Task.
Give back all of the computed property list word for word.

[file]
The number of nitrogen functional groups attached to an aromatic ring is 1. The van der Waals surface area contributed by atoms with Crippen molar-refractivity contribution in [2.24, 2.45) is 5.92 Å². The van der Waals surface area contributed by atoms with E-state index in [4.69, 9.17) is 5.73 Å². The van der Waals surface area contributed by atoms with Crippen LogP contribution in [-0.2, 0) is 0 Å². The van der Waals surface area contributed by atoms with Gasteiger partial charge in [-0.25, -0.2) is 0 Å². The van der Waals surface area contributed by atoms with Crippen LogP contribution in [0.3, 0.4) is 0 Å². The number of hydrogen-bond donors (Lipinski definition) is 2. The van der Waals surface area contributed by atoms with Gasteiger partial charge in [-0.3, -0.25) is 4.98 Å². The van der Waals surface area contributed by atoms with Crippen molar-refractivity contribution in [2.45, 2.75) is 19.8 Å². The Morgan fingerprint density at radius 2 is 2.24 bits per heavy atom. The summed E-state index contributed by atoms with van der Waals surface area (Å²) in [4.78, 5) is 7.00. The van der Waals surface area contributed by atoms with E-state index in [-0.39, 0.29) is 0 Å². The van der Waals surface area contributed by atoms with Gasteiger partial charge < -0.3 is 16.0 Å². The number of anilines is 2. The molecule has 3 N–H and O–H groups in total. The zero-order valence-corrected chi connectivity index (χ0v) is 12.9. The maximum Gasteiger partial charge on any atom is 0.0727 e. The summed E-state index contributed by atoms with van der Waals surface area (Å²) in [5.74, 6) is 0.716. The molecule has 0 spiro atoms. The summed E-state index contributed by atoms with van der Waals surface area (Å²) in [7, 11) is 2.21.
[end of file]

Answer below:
The number of nitrogen functional groups attached to an aromatic ring is 1. The van der Waals surface area contributed by atoms with Crippen molar-refractivity contribution in [2.24, 2.45) is 5.92 Å². The van der Waals surface area contributed by atoms with E-state index in [4.69, 9.17) is 5.73 Å². The van der Waals surface area contributed by atoms with Crippen LogP contribution in [-0.2, 0) is 0 Å². The van der Waals surface area contributed by atoms with Gasteiger partial charge in [-0.25, -0.2) is 0 Å². The van der Waals surface area contributed by atoms with Crippen LogP contribution in [0.3, 0.4) is 0 Å². The number of hydrogen-bond donors (Lipinski definition) is 2. The van der Waals surface area contributed by atoms with Gasteiger partial charge in [-0.3, -0.25) is 4.98 Å². The van der Waals surface area contributed by atoms with Crippen molar-refractivity contribution in [2.45, 2.75) is 19.8 Å². The Morgan fingerprint density at radius 2 is 2.24 bits per heavy atom. The summed E-state index contributed by atoms with van der Waals surface area (Å²) in [4.78, 5) is 7.00. The van der Waals surface area contributed by atoms with E-state index in [-0.39, 0.29) is 0 Å². The van der Waals surface area contributed by atoms with Gasteiger partial charge < -0.3 is 16.0 Å². The number of anilines is 2. The molecule has 3 N–H and O–H groups in total. The zero-order valence-corrected chi connectivity index (χ0v) is 12.9. The maximum Gasteiger partial charge on any atom is 0.0727 e. The summed E-state index contributed by atoms with van der Waals surface area (Å²) in [5.74, 6) is 0.716. The molecule has 0 spiro atoms. The summed E-state index contributed by atoms with van der Waals surface area (Å²) in [7, 11) is 2.21.